Rev. Albert Sturges, first missionary to Micronesia.
Islanders welcoming the Morning Star
In the 1800's American Congregational missionaries learned about many hundreds of islands, scattered north to south across the equator, between Hawaii and the Philippines. They had been badly exploited by the whalers and traders who had taken advantage of the islanders' unsophisticated ways. In addition, their culture included going to war, family or clan against clan, to claim villages and other areas of their tiny islands. The missionaries determined to reach these islands to bring the Good News of Jesus Christ and to bring peace instead of killing. It was an uphill battle since alcohol abuse and prostitution had already taken firm root. Eventually the missionaries, having settled on several islands, bought a ship to bring supplies for the missionaries and for the islanders. The ship was named the Morning Star after Jesus Christ, who is called the Bright and Morning Star in the Bible.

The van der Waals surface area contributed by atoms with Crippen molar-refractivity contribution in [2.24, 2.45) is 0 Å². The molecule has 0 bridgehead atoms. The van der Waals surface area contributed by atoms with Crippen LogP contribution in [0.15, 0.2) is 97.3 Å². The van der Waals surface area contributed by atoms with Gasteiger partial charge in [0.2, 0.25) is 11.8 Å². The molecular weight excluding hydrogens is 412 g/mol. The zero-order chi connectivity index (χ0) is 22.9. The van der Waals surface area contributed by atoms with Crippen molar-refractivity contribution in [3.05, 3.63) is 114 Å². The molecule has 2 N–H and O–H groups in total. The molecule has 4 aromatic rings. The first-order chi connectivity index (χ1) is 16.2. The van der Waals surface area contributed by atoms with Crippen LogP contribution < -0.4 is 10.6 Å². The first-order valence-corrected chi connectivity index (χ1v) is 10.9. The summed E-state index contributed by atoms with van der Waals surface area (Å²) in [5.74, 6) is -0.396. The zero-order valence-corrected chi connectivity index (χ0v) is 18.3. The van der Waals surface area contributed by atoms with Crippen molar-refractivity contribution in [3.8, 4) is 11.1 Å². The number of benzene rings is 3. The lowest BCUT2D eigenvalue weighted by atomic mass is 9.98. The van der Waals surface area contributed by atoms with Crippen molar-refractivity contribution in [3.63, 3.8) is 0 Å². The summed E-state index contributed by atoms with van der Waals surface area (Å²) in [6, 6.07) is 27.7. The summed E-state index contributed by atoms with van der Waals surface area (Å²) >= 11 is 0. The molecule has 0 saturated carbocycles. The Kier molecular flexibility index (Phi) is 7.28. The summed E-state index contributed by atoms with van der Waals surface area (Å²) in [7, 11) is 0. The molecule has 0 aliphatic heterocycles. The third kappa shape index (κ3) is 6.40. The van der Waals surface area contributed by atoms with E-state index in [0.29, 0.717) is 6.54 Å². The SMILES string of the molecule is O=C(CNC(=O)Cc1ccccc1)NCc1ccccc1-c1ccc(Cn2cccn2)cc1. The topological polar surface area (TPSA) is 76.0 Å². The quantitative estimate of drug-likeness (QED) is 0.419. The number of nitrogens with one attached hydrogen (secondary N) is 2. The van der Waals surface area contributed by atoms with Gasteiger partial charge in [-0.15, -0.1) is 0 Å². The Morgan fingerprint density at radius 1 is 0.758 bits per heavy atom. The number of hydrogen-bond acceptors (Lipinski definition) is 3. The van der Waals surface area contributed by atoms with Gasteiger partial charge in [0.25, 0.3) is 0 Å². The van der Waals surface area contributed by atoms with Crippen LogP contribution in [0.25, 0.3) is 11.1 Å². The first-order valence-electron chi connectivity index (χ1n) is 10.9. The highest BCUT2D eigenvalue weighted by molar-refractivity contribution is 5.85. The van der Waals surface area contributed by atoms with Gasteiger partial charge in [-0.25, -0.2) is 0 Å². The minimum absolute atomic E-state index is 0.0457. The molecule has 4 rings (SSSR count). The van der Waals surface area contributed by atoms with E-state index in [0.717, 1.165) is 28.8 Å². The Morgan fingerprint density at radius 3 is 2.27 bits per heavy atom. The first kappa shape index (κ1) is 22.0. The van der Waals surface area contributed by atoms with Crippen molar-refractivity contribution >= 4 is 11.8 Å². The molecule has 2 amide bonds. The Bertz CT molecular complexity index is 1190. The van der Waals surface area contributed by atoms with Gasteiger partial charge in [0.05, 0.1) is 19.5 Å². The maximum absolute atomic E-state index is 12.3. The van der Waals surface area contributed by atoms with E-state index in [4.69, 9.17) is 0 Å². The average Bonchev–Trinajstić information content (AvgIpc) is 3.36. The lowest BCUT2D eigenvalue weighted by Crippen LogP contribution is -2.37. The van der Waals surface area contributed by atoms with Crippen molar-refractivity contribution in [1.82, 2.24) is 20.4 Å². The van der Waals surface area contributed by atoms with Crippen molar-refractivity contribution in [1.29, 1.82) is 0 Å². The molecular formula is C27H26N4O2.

My book "Good News Comes to Pohnpei" documents the history of these early years of the Church in Micronesia. The stories are exciting and heart warming.
For the last 30 years my husband, among others, has been leading teams of Christians from the US one or twice a year, to help the churches in these islands. He helped establish the Morning Star Institute classes which train Micronesian pastors, who have churches on many tiny islands throughout Micronesia. When my husband retired as the pastor of the Carlsbad Community Church seven years ago, he founded the non-profit organization, Morning Star Messengers and increased his involvement in the islands. His ministry of this nature has now expanded to other countries of the world where he has been invited to help encourage other struggling churches in a number of countries of the world.
Want to learn more?
Read "Good News Comes to Pohnpei"
Revised and edited by Christine A. Jones.
You can get it on Amazon.com